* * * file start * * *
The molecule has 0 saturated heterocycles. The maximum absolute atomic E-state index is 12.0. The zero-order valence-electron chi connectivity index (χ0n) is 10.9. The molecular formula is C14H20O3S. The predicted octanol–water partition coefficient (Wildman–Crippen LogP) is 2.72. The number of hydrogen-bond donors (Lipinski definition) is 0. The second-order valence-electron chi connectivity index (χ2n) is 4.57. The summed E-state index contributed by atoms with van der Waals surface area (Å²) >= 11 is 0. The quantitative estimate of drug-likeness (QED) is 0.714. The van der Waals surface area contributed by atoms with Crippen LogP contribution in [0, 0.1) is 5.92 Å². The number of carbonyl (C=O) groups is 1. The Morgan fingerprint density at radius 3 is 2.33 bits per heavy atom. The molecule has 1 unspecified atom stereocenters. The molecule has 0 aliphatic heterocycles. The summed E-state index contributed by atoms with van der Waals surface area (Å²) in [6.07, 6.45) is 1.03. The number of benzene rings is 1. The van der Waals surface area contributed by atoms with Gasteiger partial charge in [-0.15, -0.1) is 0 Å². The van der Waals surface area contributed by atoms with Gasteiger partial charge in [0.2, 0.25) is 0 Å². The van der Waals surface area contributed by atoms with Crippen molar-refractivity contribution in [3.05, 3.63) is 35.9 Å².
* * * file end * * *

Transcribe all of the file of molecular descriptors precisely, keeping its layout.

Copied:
The molecule has 0 saturated heterocycles. The maximum absolute atomic E-state index is 12.0. The zero-order valence-electron chi connectivity index (χ0n) is 10.9. The molecular formula is C14H20O3S. The predicted octanol–water partition coefficient (Wildman–Crippen LogP) is 2.72. The number of hydrogen-bond donors (Lipinski definition) is 0. The second-order valence-electron chi connectivity index (χ2n) is 4.57. The summed E-state index contributed by atoms with van der Waals surface area (Å²) >= 11 is 0. The quantitative estimate of drug-likeness (QED) is 0.714. The van der Waals surface area contributed by atoms with Crippen LogP contribution in [0, 0.1) is 5.92 Å². The number of carbonyl (C=O) groups is 1. The Morgan fingerprint density at radius 3 is 2.33 bits per heavy atom. The molecule has 1 unspecified atom stereocenters. The molecule has 0 aliphatic heterocycles. The summed E-state index contributed by atoms with van der Waals surface area (Å²) in [6.07, 6.45) is 1.03. The number of benzene rings is 1. The van der Waals surface area contributed by atoms with Gasteiger partial charge in [-0.15, -0.1) is 0 Å². The van der Waals surface area contributed by atoms with Gasteiger partial charge in [0.2, 0.25) is 0 Å². The van der Waals surface area contributed by atoms with Crippen molar-refractivity contribution in [3.05, 3.63) is 35.9 Å².